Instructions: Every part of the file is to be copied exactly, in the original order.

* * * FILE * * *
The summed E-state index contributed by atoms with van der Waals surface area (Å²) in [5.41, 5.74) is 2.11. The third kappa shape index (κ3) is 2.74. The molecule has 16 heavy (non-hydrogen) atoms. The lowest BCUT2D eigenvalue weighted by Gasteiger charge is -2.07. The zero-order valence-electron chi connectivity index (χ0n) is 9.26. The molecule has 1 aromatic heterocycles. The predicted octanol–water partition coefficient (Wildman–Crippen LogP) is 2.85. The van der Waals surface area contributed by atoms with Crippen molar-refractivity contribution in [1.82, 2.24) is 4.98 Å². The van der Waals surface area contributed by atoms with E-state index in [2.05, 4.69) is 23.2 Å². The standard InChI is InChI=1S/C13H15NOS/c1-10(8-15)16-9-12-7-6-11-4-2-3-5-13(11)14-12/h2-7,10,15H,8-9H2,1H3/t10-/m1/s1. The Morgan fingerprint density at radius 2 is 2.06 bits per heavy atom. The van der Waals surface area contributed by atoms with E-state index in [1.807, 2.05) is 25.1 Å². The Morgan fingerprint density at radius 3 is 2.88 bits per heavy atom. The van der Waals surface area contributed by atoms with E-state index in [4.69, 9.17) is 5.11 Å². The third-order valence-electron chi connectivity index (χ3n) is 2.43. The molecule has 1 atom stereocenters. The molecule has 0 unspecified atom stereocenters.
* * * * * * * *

The summed E-state index contributed by atoms with van der Waals surface area (Å²) in [5.41, 5.74) is 2.11. The third kappa shape index (κ3) is 2.74. The molecule has 16 heavy (non-hydrogen) atoms. The lowest BCUT2D eigenvalue weighted by Gasteiger charge is -2.07. The zero-order valence-electron chi connectivity index (χ0n) is 9.26. The molecule has 1 aromatic heterocycles. The predicted octanol–water partition coefficient (Wildman–Crippen LogP) is 2.85. The van der Waals surface area contributed by atoms with Crippen molar-refractivity contribution in [1.82, 2.24) is 4.98 Å². The van der Waals surface area contributed by atoms with E-state index in [2.05, 4.69) is 23.2 Å². The standard InChI is InChI=1S/C13H15NOS/c1-10(8-15)16-9-12-7-6-11-4-2-3-5-13(11)14-12/h2-7,10,15H,8-9H2,1H3/t10-/m1/s1. The Morgan fingerprint density at radius 2 is 2.06 bits per heavy atom. The van der Waals surface area contributed by atoms with E-state index in [1.807, 2.05) is 25.1 Å². The Morgan fingerprint density at radius 3 is 2.88 bits per heavy atom. The van der Waals surface area contributed by atoms with E-state index in [4.69, 9.17) is 5.11 Å². The third-order valence-electron chi connectivity index (χ3n) is 2.43. The molecule has 1 atom stereocenters. The molecule has 0 unspecified atom stereocenters.